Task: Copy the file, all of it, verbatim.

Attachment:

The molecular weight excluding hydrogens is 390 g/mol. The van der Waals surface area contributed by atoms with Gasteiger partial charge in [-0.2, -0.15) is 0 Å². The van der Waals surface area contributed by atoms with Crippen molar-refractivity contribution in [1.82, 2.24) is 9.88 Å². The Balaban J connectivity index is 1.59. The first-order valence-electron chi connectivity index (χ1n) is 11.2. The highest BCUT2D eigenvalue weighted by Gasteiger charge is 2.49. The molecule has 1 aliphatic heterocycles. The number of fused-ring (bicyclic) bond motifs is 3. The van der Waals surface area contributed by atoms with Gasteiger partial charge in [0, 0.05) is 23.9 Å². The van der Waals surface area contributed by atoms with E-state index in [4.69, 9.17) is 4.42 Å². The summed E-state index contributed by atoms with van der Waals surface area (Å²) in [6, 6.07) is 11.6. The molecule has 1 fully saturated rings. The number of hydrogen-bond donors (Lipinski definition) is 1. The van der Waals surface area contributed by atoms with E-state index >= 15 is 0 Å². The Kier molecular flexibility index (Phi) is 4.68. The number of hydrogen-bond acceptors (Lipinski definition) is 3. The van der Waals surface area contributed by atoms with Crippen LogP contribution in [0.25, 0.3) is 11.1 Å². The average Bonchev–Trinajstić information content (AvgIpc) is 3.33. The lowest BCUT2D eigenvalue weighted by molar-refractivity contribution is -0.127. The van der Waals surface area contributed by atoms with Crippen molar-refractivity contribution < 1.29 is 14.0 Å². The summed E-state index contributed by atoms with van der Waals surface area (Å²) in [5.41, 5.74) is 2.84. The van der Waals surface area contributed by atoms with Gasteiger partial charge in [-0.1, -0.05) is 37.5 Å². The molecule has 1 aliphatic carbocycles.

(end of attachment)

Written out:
The molecular weight excluding hydrogens is 390 g/mol. The van der Waals surface area contributed by atoms with Gasteiger partial charge in [-0.2, -0.15) is 0 Å². The van der Waals surface area contributed by atoms with Crippen molar-refractivity contribution in [1.82, 2.24) is 9.88 Å². The Balaban J connectivity index is 1.59. The first-order valence-electron chi connectivity index (χ1n) is 11.2. The highest BCUT2D eigenvalue weighted by Gasteiger charge is 2.49. The molecule has 1 aliphatic heterocycles. The number of fused-ring (bicyclic) bond motifs is 3. The van der Waals surface area contributed by atoms with Gasteiger partial charge in [0, 0.05) is 23.9 Å². The van der Waals surface area contributed by atoms with E-state index in [4.69, 9.17) is 4.42 Å². The summed E-state index contributed by atoms with van der Waals surface area (Å²) in [6, 6.07) is 11.6. The molecule has 1 fully saturated rings. The number of hydrogen-bond donors (Lipinski definition) is 1. The van der Waals surface area contributed by atoms with E-state index >= 15 is 0 Å². The Kier molecular flexibility index (Phi) is 4.68. The number of hydrogen-bond acceptors (Lipinski definition) is 3. The van der Waals surface area contributed by atoms with Crippen LogP contribution in [0.25, 0.3) is 11.1 Å². The average Bonchev–Trinajstić information content (AvgIpc) is 3.33. The lowest BCUT2D eigenvalue weighted by molar-refractivity contribution is -0.127. The van der Waals surface area contributed by atoms with Crippen molar-refractivity contribution < 1.29 is 14.0 Å². The summed E-state index contributed by atoms with van der Waals surface area (Å²) in [5.41, 5.74) is 2.84. The van der Waals surface area contributed by atoms with Gasteiger partial charge in [-0.1, -0.05) is 37.5 Å². The molecule has 1 aliphatic carbocycles.